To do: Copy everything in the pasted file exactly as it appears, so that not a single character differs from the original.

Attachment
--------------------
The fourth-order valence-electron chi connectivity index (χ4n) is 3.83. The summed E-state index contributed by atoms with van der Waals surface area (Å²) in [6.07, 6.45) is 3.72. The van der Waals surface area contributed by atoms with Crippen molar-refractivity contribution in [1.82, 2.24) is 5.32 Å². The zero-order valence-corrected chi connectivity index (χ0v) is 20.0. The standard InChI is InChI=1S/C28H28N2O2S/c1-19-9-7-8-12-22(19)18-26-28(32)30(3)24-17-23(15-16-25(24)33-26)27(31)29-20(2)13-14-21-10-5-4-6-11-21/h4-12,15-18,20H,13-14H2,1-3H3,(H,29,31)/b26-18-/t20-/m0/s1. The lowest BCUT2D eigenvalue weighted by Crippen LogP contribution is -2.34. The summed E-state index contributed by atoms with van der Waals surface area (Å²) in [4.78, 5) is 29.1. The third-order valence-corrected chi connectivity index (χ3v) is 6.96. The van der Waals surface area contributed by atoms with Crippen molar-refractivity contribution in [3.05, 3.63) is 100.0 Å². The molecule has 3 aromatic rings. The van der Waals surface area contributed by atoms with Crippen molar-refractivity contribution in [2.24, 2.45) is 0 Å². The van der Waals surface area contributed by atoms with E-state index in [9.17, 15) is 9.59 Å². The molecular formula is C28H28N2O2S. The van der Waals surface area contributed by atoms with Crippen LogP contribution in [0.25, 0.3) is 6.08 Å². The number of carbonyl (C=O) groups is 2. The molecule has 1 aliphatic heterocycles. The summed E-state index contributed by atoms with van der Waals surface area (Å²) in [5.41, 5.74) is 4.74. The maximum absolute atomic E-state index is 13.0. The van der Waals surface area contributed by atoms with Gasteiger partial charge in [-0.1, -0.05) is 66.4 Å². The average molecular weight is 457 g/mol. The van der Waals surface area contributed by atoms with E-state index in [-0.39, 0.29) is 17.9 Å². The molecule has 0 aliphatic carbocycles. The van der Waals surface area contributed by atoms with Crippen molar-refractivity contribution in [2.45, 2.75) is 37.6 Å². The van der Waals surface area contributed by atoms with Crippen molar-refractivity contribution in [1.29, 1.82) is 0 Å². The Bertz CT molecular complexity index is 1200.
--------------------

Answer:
The fourth-order valence-electron chi connectivity index (χ4n) is 3.83. The summed E-state index contributed by atoms with van der Waals surface area (Å²) in [6.07, 6.45) is 3.72. The van der Waals surface area contributed by atoms with Crippen molar-refractivity contribution in [1.82, 2.24) is 5.32 Å². The zero-order valence-corrected chi connectivity index (χ0v) is 20.0. The standard InChI is InChI=1S/C28H28N2O2S/c1-19-9-7-8-12-22(19)18-26-28(32)30(3)24-17-23(15-16-25(24)33-26)27(31)29-20(2)13-14-21-10-5-4-6-11-21/h4-12,15-18,20H,13-14H2,1-3H3,(H,29,31)/b26-18-/t20-/m0/s1. The lowest BCUT2D eigenvalue weighted by Crippen LogP contribution is -2.34. The summed E-state index contributed by atoms with van der Waals surface area (Å²) in [4.78, 5) is 29.1. The third-order valence-corrected chi connectivity index (χ3v) is 6.96. The van der Waals surface area contributed by atoms with Crippen molar-refractivity contribution in [3.05, 3.63) is 100.0 Å². The molecule has 3 aromatic rings. The van der Waals surface area contributed by atoms with Crippen molar-refractivity contribution in [2.24, 2.45) is 0 Å². The van der Waals surface area contributed by atoms with E-state index in [9.17, 15) is 9.59 Å². The molecular formula is C28H28N2O2S. The van der Waals surface area contributed by atoms with Crippen LogP contribution in [0.25, 0.3) is 6.08 Å². The number of carbonyl (C=O) groups is 2. The molecule has 1 aliphatic heterocycles. The summed E-state index contributed by atoms with van der Waals surface area (Å²) in [5.41, 5.74) is 4.74. The maximum absolute atomic E-state index is 13.0. The van der Waals surface area contributed by atoms with Gasteiger partial charge in [-0.1, -0.05) is 66.4 Å². The average molecular weight is 457 g/mol. The van der Waals surface area contributed by atoms with E-state index in [-0.39, 0.29) is 17.9 Å². The molecule has 0 aliphatic carbocycles. The van der Waals surface area contributed by atoms with Crippen molar-refractivity contribution in [2.45, 2.75) is 37.6 Å². The van der Waals surface area contributed by atoms with Crippen molar-refractivity contribution in [1.29, 1.82) is 0 Å². The Bertz CT molecular complexity index is 1200.